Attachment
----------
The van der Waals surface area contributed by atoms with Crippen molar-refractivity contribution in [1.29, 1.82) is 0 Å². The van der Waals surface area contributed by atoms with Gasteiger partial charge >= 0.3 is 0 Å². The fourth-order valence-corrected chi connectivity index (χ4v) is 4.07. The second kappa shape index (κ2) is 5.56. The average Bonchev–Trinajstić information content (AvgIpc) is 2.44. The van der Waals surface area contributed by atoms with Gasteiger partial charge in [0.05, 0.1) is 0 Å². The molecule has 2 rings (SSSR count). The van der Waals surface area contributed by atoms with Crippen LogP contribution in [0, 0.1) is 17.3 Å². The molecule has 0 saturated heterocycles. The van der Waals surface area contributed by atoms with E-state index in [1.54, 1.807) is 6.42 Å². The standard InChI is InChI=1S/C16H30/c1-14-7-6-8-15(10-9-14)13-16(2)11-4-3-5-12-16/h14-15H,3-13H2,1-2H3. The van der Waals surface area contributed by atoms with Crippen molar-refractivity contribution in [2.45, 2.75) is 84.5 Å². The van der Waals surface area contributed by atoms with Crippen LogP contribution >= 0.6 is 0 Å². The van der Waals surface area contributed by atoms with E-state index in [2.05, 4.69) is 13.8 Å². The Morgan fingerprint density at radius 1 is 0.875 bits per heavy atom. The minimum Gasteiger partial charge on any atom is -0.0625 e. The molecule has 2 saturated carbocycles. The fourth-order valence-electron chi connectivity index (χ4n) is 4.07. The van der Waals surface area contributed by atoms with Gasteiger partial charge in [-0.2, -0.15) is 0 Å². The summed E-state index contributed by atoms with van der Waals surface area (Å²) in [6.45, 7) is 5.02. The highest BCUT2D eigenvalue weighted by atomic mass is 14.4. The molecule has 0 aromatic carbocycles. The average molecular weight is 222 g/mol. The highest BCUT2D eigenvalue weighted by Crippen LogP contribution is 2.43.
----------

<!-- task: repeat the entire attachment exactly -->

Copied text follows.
The van der Waals surface area contributed by atoms with Crippen molar-refractivity contribution in [1.29, 1.82) is 0 Å². The van der Waals surface area contributed by atoms with Gasteiger partial charge >= 0.3 is 0 Å². The fourth-order valence-corrected chi connectivity index (χ4v) is 4.07. The second kappa shape index (κ2) is 5.56. The average Bonchev–Trinajstić information content (AvgIpc) is 2.44. The van der Waals surface area contributed by atoms with Gasteiger partial charge in [0.05, 0.1) is 0 Å². The molecule has 2 rings (SSSR count). The van der Waals surface area contributed by atoms with Crippen LogP contribution in [0, 0.1) is 17.3 Å². The molecule has 0 saturated heterocycles. The van der Waals surface area contributed by atoms with E-state index in [1.54, 1.807) is 6.42 Å². The standard InChI is InChI=1S/C16H30/c1-14-7-6-8-15(10-9-14)13-16(2)11-4-3-5-12-16/h14-15H,3-13H2,1-2H3. The van der Waals surface area contributed by atoms with Crippen molar-refractivity contribution in [2.45, 2.75) is 84.5 Å². The van der Waals surface area contributed by atoms with Crippen LogP contribution >= 0.6 is 0 Å². The van der Waals surface area contributed by atoms with E-state index in [2.05, 4.69) is 13.8 Å². The Morgan fingerprint density at radius 1 is 0.875 bits per heavy atom. The minimum Gasteiger partial charge on any atom is -0.0625 e. The molecule has 2 saturated carbocycles. The fourth-order valence-electron chi connectivity index (χ4n) is 4.07. The van der Waals surface area contributed by atoms with Gasteiger partial charge in [-0.2, -0.15) is 0 Å². The summed E-state index contributed by atoms with van der Waals surface area (Å²) in [6.45, 7) is 5.02. The highest BCUT2D eigenvalue weighted by atomic mass is 14.4. The molecule has 0 aromatic carbocycles. The average molecular weight is 222 g/mol. The highest BCUT2D eigenvalue weighted by Crippen LogP contribution is 2.43.